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Elegance in Science: The beauty of simplicity

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A great deal, as Ian Glynn shows. Science is creative, and scientists place elegance high in their rating of a good theory or experiment. An elegant mathematical proof, an elegant experiment, is one that is economical and imaginative, and often disarmingly simple once explained.

Glynn's elegant prose takes us through various examples, from Kepler's Laws on planetary motion to the ingenious experiments that showed how nerves carry information, and the several episodes that led to Crick and Watson's elucidation of the marvellously economical mechanism of DNA inheritance. Each account captures the beauty and intellectual satisfaction of the best science.

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Editorial Reviews

From the Publisher
"A joy to read and Glynn, an eminent University of Cambridge physiologist, really knows his stuff. He tells it how it is with great clarity, good humor and a remarkably light touch." — New Scientist

"With a flair for elegant writing, Glynn sets out on a journey through many fields of science... [and] should give laypersons, casual readers, and some students an enjoyable, worthwhile read." — Choice

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Product Details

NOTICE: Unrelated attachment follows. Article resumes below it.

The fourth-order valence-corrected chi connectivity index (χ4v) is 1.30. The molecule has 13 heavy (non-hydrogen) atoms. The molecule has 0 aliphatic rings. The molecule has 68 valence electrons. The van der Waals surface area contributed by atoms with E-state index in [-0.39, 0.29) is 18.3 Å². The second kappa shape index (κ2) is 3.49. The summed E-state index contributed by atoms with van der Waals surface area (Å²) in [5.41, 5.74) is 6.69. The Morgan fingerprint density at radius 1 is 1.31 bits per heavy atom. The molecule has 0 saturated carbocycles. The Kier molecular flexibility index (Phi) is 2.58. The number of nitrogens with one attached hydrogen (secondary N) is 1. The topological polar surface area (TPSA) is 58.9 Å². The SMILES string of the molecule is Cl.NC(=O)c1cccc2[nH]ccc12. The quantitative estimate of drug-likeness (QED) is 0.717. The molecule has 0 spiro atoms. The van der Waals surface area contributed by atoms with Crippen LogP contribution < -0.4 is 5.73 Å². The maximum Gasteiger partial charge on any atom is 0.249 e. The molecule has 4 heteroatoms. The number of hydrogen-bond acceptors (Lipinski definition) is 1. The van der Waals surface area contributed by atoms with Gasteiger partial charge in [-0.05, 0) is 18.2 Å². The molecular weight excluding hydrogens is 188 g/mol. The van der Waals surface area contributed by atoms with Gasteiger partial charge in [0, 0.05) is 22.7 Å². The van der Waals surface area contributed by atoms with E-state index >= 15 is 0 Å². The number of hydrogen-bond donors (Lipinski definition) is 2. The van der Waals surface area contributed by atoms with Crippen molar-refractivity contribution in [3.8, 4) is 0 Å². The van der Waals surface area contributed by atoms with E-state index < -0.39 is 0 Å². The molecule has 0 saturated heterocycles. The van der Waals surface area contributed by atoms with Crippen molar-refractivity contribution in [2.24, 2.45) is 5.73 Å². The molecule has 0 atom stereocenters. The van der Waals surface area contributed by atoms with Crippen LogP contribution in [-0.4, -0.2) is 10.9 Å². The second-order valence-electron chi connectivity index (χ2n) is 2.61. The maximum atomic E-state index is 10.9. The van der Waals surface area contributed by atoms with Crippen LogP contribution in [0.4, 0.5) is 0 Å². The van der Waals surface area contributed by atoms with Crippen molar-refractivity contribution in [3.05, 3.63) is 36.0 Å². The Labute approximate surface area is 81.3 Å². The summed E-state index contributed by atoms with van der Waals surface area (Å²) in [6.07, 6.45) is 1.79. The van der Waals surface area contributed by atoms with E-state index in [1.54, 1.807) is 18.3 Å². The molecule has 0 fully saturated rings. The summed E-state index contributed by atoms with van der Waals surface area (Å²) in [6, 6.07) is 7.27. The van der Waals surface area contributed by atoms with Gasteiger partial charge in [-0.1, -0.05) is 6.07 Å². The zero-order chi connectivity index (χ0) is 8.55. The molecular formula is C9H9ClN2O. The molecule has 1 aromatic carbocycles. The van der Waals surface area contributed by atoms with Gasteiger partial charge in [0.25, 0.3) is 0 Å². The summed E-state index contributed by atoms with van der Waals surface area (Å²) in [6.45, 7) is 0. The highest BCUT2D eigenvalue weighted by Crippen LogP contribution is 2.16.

• ISBN-13: 9780199578627
  • Publisher: Oxford University Press, USA
  • Publication date: 5/6/2010
  • Edition description: New Edition
  • Pages: 256
  • Product dimensions: 5.70 (w) x 8.50 (h) x 1.30 (d)

Meet the Author

Ian Glynn is Professor Emeritus of Physiology, University of Cambridge and a Fellow of Trinity College, Cambridge. A member of the Royal Society and an Honorary Foreign Member of the American Academy of Arts and Sciences, he is the author of An Anatomy of Thought: The Origins and Machinery of the Mind.

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Table of Contents


1 The meaning of elegance 1

2 Celestial mechanics: the route to Newton 18

3 Bringing the heavens down to earth 37

4 So what is heat? 61

5 Elegance and electricity 87

6 Throwing light on light: with the story of Thomas Young 106

7 How do nerves work? 140

8 Information handling in the brain 170

9 The genetic code 196

10 Epilogue: a cautionary tale 232

Appendix to Chapter 4 235

Notes 245

Index 263

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Interviews & Essays

Answers to four questions from Barnes and Noble about Ian Glynn's "Elegance in Science"

Can you please define "elegance" as it relates to your book?
I spend the first chapter of the book discussing mathematical or scientific proofs, or theories or experiments, that are generally regarded as elegant, sometimes contrasting them with those that are not. Looking at the overall picture it becomes clear that elegant proofs or theories or experiments possess most or all of the following features: they are simple, ingenious, concise and persuasive; they often have an unexpected quality, and they are very satisfying. Once one has understood the argument behind the proof or theory or experiment, it can be seen at a glance, and one has no doubts about its validity. Perhaps the most surprising member in this list of features is the 'unexpected quality'; so let me give an example. When Thomas Henry Huxley read Darwin's account of his theory of evolution by natural selection his comment was 'How extremely stupid not to have thought of that!'

Is there a particular message that you hope the reader takes from your book?